STORY: PLEASE NOTE: THIS VIDEO HAS BEEN UPDATED FOR CLARITY ON THE LATVIAN GOVERNMENT'S LANGUAGE TEST REQUIREMENTS.
THE TEST APPLIES ONLY TO RUSSIAN CITIZENS RESIDING IN LATVIA, AND LATVIAN NON-CITIZENS.
Speaking Russian in Latvia has not been a problem until now. About a fourth of the country's population is ethnically Russian, and it was generally acceptable to have Russian as a person's only language.
But the war in Ukraine has entirely changed the picture.
When Moscow began its Ukraine invasion, Latvia switched off Russian TV channels and crushed a Soviet World War Two monument. It has also started working towards eliminating education in Russian.
And now in the capital Riga, dozens of elderly Russian citizens wait to take a basic Latvian language test, as a proof of loyalty to a country where they have lived for decades.
Each applied for Russian passports after independent Latvia re-emerged in 1991 from the ashes of the Soviet Union.
It made them eligible for retirement at 55, a pension from Russia, and visa-free travel to Russia and Belarus.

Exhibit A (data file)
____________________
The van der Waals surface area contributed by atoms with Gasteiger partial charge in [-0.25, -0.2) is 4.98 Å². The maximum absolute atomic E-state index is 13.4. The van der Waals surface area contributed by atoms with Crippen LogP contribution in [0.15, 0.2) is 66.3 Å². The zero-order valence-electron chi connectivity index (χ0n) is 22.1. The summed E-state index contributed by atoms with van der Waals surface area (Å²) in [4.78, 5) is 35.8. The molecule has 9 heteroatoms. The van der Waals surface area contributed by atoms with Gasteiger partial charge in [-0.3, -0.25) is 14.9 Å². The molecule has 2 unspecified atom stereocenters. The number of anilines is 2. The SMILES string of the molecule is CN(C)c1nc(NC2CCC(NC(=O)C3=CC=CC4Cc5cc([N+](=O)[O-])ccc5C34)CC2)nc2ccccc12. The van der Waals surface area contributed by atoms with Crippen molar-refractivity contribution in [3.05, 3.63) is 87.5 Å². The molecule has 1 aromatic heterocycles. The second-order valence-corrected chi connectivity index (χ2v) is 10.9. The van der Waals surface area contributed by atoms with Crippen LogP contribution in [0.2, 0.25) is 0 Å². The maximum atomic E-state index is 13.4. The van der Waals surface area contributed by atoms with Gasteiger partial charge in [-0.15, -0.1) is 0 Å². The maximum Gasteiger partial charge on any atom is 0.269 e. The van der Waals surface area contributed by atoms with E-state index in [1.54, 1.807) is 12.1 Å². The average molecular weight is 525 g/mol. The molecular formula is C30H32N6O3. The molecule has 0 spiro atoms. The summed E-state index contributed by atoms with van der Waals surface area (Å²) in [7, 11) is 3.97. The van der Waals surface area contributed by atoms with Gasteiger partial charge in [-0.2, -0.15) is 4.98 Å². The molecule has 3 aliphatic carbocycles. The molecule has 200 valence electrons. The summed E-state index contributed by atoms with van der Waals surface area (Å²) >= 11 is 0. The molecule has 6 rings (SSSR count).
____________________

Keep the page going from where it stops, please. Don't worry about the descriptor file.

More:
They fear they may be deported if they fail.
70 year old Valentina Sevastjanova is taking a three-month crash course in Latvian.
"Despite concerns, I have faith that Latvia is a democratic state and will not resort to mass deportations. Furthermore, I have no other place to go as I have resided here for 40 years. Although I was born in Belarus, I obtained Russian citizenship only to visit my ailing parents who needed my care at the time."
Last year saw a growing rift between the country’s Latvian majority and its Russian-speaking minority over their place in society.
There was widespread anger over former Soviet master Moscow’s invasion in Ukraine.
And after the country’s 2022 election campaign, which was dominated by questions of national identity, State Secretary Dmitrijs Trofimovs said the government has demanded 20,000 people sit through language exams.
"If we make the difference between emotions and legal regulation we understand that if you are a citizen of another state, you are under protection, also under social protection and another kind of protection of another state. If you want to be and want to reside in another state, it has to be in compliance with the immigration law."
He said Russian citizens under 75 who do not pass the test by the end of the year will be given reasonable time to leave.
If not, they could face “forced expulsion.”